Chapter

The Virtues Benefit Their Possessor

Rosalind Hursthouse

in On Virtue Ethics

Published in print September 2001 | ISBN: 9780199247998
Published online November 2003 | e-ISBN: 9780191597756 | DOI: http://dx.doi.org/10.1093/0199247994.003.0009
 The Virtues Benefit Their Possessor

Show Summary Details

Preview

Some familiar objections to the very idea that the virtues benefit their possessor can be quickly cleared away. When we consider the claim in the context of bringing up our own children or reflexion on our own lives, rather than in the context of trying to convince the wicked or the moral sceptic, we believe it. According to Phillips and McDowell, we believe it in so far as we are virtuous, because we have special conceptions of eudaimonia, benefit, harm, and loss, which guarantees its truth. But we also believe it on the basis of the sort of ethical, but non‐evaluative beliefs about human nature cited by Hare and Foot.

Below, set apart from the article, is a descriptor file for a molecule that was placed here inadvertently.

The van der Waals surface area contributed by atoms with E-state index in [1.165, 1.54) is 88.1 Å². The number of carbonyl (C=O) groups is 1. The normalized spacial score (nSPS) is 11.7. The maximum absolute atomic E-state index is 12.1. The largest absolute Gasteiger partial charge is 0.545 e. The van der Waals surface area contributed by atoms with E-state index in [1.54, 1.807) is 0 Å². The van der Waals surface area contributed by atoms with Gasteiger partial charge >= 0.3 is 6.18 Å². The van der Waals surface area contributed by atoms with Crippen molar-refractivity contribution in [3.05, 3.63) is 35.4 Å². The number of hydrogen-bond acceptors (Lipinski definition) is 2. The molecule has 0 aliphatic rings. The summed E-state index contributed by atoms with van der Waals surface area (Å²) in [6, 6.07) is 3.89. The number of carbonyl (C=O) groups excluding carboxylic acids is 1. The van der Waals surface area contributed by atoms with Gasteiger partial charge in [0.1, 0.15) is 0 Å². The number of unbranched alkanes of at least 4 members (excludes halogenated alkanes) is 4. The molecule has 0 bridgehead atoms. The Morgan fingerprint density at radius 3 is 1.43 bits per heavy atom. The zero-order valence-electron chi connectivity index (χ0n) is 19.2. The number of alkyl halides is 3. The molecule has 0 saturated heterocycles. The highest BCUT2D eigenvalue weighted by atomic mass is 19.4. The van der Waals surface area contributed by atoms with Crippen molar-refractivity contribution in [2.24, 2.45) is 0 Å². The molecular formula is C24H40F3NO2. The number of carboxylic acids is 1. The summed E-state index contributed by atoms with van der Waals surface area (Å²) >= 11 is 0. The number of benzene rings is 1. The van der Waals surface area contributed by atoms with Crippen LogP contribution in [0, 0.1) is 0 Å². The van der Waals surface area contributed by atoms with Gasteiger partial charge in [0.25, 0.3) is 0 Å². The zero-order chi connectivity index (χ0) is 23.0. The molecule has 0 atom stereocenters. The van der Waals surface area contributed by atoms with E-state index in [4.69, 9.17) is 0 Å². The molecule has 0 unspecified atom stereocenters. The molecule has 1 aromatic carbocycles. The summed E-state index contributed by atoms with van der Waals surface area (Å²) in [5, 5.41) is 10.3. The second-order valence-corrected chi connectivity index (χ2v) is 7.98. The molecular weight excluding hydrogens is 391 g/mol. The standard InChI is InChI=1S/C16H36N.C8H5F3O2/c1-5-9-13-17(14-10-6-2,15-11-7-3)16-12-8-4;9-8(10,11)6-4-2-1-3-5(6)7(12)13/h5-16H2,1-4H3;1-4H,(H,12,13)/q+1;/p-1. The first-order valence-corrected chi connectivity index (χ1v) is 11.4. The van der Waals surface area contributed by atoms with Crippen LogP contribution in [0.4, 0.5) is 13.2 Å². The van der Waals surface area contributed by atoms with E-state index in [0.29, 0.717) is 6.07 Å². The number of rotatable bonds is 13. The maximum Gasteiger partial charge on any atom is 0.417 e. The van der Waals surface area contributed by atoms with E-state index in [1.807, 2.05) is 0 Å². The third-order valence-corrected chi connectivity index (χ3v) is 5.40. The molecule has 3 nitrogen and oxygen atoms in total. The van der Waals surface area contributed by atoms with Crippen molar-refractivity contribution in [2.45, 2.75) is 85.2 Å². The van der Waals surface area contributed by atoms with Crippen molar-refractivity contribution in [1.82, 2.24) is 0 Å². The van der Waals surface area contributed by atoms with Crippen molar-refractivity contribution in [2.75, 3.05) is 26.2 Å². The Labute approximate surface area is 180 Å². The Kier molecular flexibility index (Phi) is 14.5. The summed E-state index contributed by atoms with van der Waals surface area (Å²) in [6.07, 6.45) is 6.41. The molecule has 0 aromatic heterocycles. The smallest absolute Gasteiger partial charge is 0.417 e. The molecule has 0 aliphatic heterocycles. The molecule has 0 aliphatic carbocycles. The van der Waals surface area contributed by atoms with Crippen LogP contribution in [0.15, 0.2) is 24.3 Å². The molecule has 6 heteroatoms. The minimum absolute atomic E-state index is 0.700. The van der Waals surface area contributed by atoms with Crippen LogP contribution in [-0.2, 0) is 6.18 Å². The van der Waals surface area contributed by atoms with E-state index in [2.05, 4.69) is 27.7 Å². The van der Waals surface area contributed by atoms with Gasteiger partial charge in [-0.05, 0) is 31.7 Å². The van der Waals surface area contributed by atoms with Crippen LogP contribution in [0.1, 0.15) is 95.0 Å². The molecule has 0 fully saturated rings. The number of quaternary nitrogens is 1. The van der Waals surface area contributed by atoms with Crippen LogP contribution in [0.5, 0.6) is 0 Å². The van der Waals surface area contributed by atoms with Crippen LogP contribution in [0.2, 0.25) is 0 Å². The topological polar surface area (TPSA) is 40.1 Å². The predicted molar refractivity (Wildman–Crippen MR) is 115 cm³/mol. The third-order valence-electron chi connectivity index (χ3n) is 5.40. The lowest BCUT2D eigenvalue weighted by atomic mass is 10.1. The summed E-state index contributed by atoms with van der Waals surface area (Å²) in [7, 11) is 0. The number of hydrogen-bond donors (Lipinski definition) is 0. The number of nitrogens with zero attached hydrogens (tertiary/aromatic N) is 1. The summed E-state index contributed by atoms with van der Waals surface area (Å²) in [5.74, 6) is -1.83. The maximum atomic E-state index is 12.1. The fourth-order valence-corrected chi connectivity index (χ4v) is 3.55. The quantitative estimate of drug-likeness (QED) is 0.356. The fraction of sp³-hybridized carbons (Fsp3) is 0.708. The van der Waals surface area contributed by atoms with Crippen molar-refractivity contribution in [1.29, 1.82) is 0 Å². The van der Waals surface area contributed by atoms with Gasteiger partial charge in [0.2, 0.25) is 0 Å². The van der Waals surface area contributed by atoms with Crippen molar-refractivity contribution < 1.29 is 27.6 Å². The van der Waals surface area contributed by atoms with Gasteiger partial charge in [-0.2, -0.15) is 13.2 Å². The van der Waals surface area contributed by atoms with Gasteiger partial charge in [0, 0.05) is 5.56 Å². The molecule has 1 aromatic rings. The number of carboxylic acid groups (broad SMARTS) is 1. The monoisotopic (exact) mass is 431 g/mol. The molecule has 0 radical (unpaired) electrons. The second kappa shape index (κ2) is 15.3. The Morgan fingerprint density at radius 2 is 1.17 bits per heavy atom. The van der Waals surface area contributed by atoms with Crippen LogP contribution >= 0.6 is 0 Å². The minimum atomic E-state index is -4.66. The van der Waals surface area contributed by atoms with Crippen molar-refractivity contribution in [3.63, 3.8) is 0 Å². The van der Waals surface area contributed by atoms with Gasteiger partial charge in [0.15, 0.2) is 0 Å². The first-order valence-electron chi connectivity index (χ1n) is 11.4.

Keywords: Philippa Foot; R.M. Hare; John McDowell; moral sceptic; non‐evaluative beliefs; virtues

Chapter.  12478 words. 

Subjects: Moral Philosophy

Full text: subscription required

How to subscribe Recommend to my Librarian

Buy this work at Oxford University Press »

Users without a subscription are not able to see the full content. Please, subscribe or login to access all content.